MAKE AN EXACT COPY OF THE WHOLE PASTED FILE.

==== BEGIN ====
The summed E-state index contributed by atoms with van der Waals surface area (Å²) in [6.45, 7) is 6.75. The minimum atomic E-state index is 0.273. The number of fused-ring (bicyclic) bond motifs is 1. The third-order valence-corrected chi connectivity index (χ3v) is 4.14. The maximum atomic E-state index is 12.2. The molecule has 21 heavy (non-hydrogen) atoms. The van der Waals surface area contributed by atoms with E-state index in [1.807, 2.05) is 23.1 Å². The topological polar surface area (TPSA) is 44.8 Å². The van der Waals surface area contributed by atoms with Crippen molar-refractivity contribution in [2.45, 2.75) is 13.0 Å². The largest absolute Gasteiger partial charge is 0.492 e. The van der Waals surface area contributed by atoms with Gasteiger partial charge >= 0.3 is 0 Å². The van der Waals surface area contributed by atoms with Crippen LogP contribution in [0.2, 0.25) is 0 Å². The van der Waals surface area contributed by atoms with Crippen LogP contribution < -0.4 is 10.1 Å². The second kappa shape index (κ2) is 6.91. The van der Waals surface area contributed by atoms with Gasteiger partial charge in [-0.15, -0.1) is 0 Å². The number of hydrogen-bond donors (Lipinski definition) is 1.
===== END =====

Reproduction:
The summed E-state index contributed by atoms with van der Waals surface area (Å²) in [6.45, 7) is 6.75. The minimum atomic E-state index is 0.273. The number of fused-ring (bicyclic) bond motifs is 1. The third-order valence-corrected chi connectivity index (χ3v) is 4.14. The maximum atomic E-state index is 12.2. The molecule has 21 heavy (non-hydrogen) atoms. The van der Waals surface area contributed by atoms with E-state index in [1.807, 2.05) is 23.1 Å². The topological polar surface area (TPSA) is 44.8 Å². The van der Waals surface area contributed by atoms with Crippen molar-refractivity contribution in [2.45, 2.75) is 13.0 Å². The largest absolute Gasteiger partial charge is 0.492 e. The van der Waals surface area contributed by atoms with Gasteiger partial charge >= 0.3 is 0 Å². The van der Waals surface area contributed by atoms with Crippen LogP contribution in [0.2, 0.25) is 0 Å². The van der Waals surface area contributed by atoms with Crippen LogP contribution < -0.4 is 10.1 Å². The second kappa shape index (κ2) is 6.91. The van der Waals surface area contributed by atoms with Gasteiger partial charge in [-0.15, -0.1) is 0 Å². The number of hydrogen-bond donors (Lipinski definition) is 1.